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Dufner Fires Second Straight 66 to Take Lead in Transitions Championship
Jason Dufner carded another 66 to assume the 36-hole lead in the Transitions Championship. The $5.5 million PGA Tour event started Thursday on the Copperhead course at Innisbrook Resort in Palm Harbor, Fla.
For the second straight day, Dufner - a 34-year-old who's still looking for his first win on Tour - fired five birdies and 13 pars, with nary a bogey in sight. He stands at 10-under 132, two strokes ahead of first-round leader Padraig Harrington and William McGirt.
Needless to say, Dufner is happy with his play. "Pretty similar to yesterday," he said. "Pretty stress free again. Not really many mistakes out there. I hit a lot of fairway, a lot of greens, and pretty easy 5 under again. So that was nice, even when I was saving par, they were inside of three or four feet.
"So pretty stress free round. Pretty happy with my ball striking. It's kind of a nice change from last week with the wind being not as aggressive as it was last week, I felt like I was playing pretty good last week but the wind was kind of tricking me a little. You know, it's a good start to the week." (See below for his full post-round interview.)
Harrington, who began the round with a three-shot margin over the field, shot 12 strokes higher than his opening round 10-under 61, which established a new course record. The 40-year-old Irishman carded three bogeys and a birdie en route to his 73 on Friday. His primary problem was on the greens. On Thursday Harrington needed only 22 putts, while in the second round he took 33 strokes on the short grass.
Harrington and McGirt, who carded a 68, are at 8-under 134. Despite losing the lead, Harrington, a three-time major champion, is still close to the top of the leaderboard and looking forward to the weekend. "I'm happy with my game, but when you shot a good score, it's hard to match the next day," said Harrington, who started the second round on the 10th hole. "When you're leading the tournament, it's hard not to be a little bit cautious and I think at times I was on the greens. I struggled to get the ball up to the hole a lot today. You know, it was what it was. I certainly freed up on my back nine. I felt I had some birdie chances.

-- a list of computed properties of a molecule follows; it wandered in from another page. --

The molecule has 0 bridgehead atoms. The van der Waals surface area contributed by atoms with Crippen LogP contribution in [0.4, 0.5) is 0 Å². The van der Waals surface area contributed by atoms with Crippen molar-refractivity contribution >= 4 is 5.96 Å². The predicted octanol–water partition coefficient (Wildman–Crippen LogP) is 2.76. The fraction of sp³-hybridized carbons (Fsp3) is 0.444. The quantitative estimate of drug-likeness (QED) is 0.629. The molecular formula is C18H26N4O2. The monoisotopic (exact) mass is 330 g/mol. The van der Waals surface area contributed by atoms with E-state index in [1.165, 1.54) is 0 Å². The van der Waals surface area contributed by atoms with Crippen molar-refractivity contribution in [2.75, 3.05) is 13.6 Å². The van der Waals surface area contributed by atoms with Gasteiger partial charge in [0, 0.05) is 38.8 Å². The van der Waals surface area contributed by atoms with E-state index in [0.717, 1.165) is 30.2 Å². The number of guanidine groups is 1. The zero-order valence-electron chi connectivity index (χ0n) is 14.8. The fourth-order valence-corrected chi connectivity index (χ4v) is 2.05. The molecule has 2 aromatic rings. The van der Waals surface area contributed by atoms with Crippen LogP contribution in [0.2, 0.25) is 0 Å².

"Disappointed to three-putt the sixth and seventh," he added. "You know, I would actually say, my mother cursed at me for missing the tap in on six. She wouldn't be so impressed with me not going through my routine on that. But, you know, these things happen. It's disappointing as I said to make a couple of bogeys there. It would have been okay if I got to that clubhouse and certainly shooting 70 or so. But I'm glad it's not Sunday. I know I have to putt a little bit better on Sunday and I have to be - you've got to have a little bit more flow if you're going to win tournaments. I didn't do that much damage today."
Tied for fourth at 135 are Americans Chris Couch (68), Ken Duke (67) and George McNeill (68), No. 2-ranked Luke Donald (68) and South Korean Sang-Moon Bae (66).
McNeill, who won last week's Puerto Rico Open, felt that his game was coming around earlier in the year in California but only in the past week has he seen positive results. "Well, a little bit in L.A. actually," he noted of when his swing started to improve. "My scores didn't show it but I felt good with what I was doing with my game. And then the Honda, I missed the cut by a shot but I walked way from there and I said, wow, I don't know how I missed the cut, because I felt like I hit it nice and played well. Even the guys I played with, they are like, man, you're swinging at it good. So there and then the following week, I went down to Puerto Rico."
Donald, who's gotten off to a slow start this season after a stellar 2011 in which he won the money list titles on both the PGA and European tours, is also seeing his game rounding into shape. "My game is close, I'm really hitting decent shots but I'm not quite there," said the 34-year-old Englishman. "I'm hoping that it can just all click into place a little bit better on the weekend and make a good run."
Tied for ninth at 136 are Americans Jim Furyk (70) and Kenny Perry (70), Australia's John Senden (70) and Spaniard Sergio Garcia, who posted his second straight 68.
A host of players share 13th at 5-under 137, including former major champions Ernie Els and Retief Goosen, Webb Simpson, and last week's winner in the WGC-Cadillac Championship, Justin Rose, who has shot 67 and 70.
Defending champion Gary Woodland has some catching up to do. The Kansas native has posted rounds of 68 and 71 and is seven back of Dufner.
The weekend cut line was set at 1-under 141. For all the scores, visit http://www.pgatour.com/leaderboards/current/r475/.
After signing his card, Dufner met with reporters and discussed his consistent efforts.
MODERATOR: Jason, bogey free for the first 36 holes and your second consecutive 66 today gives you the lead at 10 under par right now, very nice playing. A few general thoughts about the round and maybe how it compared to yesterday.